Charles Leclerc says that the tragic circumstances surrounding the death of his friend and mentor Jules Bianchi did not put him off competing in Formula 1.
During the 2014 Japanese Grand Prix, Bianchi was racing for Marussia when he was involved in a crash which resulted in serious head injuries. Nine months later, he passed away due to the trauma suffered on that day.
Bianchi was Leclerc’s godfather, and took the young Monegasque driver under his wing when the duo were both under the management of Nicolas Todt, the son of FIA president Jean Todt.
The death of Bianchi hit Leclerc hard, but the current Ferrari driver insists it did not make him think twice about following his dream of becoming a F1 driver.
"There was definitely no thoughts any time to stop my career because of that," he told BBC Sport.
"From the beginning when you go into this sport, you know how dangerous it is. It will never be a safe sport.
"Of course, the cars are getting safer and safer but, when you are going at 340km/h, it can never be safe. This I knew from the start. And I just wanted then to be good for him because he had taught me many things.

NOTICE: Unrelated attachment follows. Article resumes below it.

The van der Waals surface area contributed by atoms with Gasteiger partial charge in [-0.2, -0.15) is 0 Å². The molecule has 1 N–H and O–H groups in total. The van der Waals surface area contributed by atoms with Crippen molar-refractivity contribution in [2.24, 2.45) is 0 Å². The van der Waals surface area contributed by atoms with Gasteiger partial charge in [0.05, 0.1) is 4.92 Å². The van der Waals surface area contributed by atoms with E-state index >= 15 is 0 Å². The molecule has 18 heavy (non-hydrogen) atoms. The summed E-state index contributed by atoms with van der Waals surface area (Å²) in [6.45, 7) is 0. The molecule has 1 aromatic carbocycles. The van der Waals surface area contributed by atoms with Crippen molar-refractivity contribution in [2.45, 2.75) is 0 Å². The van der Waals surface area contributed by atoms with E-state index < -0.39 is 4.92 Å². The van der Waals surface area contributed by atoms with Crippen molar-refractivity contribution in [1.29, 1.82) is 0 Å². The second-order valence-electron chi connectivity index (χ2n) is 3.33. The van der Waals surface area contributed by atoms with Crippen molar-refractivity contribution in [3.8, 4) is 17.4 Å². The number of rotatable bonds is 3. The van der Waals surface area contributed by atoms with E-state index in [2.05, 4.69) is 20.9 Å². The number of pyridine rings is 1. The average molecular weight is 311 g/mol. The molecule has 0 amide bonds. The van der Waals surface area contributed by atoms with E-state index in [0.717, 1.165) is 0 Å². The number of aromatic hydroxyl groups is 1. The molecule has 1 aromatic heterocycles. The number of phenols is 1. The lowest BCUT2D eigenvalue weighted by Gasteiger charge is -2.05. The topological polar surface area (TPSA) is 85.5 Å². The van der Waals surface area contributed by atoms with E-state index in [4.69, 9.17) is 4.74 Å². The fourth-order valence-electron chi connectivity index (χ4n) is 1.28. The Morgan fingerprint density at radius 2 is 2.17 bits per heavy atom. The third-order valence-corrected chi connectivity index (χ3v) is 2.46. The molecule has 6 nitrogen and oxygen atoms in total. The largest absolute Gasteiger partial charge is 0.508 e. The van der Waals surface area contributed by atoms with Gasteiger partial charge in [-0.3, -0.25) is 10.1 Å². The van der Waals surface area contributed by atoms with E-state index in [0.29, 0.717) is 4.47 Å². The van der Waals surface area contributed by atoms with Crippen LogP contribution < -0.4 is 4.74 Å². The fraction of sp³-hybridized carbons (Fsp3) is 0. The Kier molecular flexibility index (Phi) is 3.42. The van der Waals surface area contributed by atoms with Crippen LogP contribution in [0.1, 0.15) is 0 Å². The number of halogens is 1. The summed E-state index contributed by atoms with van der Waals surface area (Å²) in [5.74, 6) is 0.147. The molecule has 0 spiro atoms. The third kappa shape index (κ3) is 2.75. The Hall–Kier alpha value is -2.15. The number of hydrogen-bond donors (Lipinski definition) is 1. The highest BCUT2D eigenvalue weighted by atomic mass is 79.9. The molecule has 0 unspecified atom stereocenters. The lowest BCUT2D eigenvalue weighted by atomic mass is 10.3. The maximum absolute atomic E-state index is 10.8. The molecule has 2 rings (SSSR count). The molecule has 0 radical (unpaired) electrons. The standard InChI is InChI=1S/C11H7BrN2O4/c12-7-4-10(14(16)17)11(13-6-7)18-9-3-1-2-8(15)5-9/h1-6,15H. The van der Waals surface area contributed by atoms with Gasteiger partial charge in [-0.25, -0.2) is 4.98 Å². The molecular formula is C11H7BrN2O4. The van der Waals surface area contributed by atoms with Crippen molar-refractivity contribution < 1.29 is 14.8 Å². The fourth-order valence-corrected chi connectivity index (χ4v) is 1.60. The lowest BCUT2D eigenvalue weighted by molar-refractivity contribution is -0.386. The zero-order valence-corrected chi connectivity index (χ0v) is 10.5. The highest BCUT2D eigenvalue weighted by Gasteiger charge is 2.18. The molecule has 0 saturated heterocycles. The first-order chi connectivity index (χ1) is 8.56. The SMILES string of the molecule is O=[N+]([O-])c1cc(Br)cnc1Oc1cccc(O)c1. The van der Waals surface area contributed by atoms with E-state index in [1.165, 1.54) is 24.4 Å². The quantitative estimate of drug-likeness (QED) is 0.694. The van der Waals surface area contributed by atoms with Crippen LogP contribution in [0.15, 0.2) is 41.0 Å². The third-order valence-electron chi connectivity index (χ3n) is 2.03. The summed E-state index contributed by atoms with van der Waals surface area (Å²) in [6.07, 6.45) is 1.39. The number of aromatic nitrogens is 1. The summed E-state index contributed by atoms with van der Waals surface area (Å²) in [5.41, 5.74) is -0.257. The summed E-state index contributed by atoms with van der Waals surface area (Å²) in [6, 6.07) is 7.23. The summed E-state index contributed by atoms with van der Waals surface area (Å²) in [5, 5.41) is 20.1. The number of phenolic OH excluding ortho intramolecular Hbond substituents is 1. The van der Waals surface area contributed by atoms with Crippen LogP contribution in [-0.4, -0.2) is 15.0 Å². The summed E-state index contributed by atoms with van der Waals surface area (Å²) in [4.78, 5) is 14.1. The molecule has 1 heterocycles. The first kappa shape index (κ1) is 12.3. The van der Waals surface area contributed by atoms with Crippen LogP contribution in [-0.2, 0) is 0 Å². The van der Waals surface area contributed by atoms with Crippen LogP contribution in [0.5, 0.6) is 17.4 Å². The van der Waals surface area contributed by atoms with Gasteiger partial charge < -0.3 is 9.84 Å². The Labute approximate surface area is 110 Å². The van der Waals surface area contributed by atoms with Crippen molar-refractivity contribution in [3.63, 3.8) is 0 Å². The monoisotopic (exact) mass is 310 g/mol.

"He had always pushed me forward and helped me to get better, and the only thought I had when this happened was just to do good for him to make him proud."
Unfortunately for Leclerc, he would suffer the loss of his father, Herve, too, meaning he had two vital paternal figures in life taken away before he turned 21. He credits his father and Bianchi with helping him keep grounded during the very early days of his driving career.
"I am pretty sure it comes from them,” he responded when asked about his humility.
“I don't think I've ever been arrogant or anything like that, so it's also a bit natural. I honestly believe it is the way forward. But the fact they kept telling it to me, I think it has helped me."
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